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John Chamberlain was born in 1927 in Rochester, Indiana. He grew up in Chicago and after having lived aboard an aircraft carrier for three years in the 1940s while serving in the US Navy, he returned to Chicago where he attended the Art Institute of Chicago from 1951 to 1952 and then went to the Black Mountain College in North Carolina from 1955 to 1956 where he studied and taught sculpture. In 1956, Chamberlain moved to New York, where he made Shortstop (1957), his first sculpture incorporating automobile parts. He continued to use this material and by 1959, he concentrated on sculpture built entirely of crushed automobile parts welded together. 


Chamberlain’s work achieved critical acclaim in the early 1960s. Gaining a reputation as a three-dimensional abstract Expressionist, chamberlain had his first major solo show in 1960 at the Martha Jackson Gallery, New York. In 1961, his innovative sculptural works led to his inclusion in the Art of Assemblage at New York’s Museum of Modern Art, where his sculpture was shown alongside Futurist, Surrealist, and Cubist works. In the following years, he exhibited in the São Paulo Biennial (1962) and the Venice Biennale (1964). In 1971, Chamberlain's work was presented in a retrospective at the Guggenheim Museum, New York.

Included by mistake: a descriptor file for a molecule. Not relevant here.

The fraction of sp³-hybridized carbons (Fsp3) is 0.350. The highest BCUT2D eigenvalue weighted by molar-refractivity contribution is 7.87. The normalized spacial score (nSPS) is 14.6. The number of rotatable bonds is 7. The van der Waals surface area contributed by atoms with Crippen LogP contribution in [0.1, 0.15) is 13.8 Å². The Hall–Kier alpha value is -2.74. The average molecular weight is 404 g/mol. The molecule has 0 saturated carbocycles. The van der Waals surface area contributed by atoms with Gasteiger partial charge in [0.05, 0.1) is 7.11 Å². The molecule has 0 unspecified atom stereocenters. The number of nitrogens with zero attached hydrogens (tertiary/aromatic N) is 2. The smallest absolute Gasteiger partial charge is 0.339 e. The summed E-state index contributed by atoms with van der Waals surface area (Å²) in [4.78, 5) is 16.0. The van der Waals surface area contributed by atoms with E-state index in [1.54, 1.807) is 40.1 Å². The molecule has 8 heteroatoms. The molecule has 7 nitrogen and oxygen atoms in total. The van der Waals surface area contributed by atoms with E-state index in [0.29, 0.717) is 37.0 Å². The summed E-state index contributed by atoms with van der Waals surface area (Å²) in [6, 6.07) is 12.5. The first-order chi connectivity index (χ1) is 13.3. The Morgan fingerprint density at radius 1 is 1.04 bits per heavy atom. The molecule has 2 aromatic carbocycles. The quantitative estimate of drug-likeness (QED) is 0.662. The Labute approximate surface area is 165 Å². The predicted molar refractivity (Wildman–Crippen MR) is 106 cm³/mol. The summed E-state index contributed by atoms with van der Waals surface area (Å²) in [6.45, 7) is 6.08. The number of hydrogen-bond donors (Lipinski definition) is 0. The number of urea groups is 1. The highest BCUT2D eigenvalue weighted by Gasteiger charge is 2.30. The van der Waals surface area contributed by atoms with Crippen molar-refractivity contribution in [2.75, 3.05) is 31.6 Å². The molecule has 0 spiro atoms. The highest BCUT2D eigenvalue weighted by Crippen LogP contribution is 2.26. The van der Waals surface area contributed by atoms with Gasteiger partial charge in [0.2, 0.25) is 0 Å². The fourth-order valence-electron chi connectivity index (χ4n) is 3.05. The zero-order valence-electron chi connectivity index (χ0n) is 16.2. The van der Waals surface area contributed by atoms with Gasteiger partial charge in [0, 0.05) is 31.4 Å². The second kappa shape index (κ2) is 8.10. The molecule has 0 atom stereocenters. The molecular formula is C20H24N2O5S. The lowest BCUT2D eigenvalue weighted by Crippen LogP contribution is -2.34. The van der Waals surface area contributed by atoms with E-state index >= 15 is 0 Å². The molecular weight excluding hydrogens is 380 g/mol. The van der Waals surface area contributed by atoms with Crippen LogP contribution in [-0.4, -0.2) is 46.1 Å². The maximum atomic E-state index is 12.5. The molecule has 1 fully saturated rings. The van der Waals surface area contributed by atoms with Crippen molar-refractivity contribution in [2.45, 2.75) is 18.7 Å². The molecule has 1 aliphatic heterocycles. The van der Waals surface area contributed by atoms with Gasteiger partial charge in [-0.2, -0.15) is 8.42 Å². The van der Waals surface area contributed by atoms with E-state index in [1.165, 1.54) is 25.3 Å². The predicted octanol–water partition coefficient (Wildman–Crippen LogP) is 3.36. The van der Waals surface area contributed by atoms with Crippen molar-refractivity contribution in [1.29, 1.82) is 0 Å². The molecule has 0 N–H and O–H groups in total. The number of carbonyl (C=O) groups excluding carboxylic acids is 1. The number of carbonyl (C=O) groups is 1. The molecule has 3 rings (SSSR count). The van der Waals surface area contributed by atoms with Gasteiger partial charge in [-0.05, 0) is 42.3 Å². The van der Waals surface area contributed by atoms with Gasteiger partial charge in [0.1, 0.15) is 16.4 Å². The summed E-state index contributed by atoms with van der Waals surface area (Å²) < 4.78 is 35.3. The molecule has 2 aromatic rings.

In the mid-1970s, Chamberlain expanded his technique by cutting and painting the metal. Seeking to expand the scale of his work, he moved to a larger studio in Sarasota, Florida. There he made the Gondolas (1981-82) and the Giraffe series (1982-83). His next major retrospective was in 1986 at the Museum of Contemporary Art, Los Angeles, accompanied by the publication of John Chamberlain: A Catalogue Raisonné of the Sculpture 1954–1985. In 2007, he began to create a new body of work recasting his miniature foil sculptures from the mid-1980s into monumental outdoor sculptures.


Chamberlain died on December 21st, 2011, in New York, after a vibrant sixty-year career.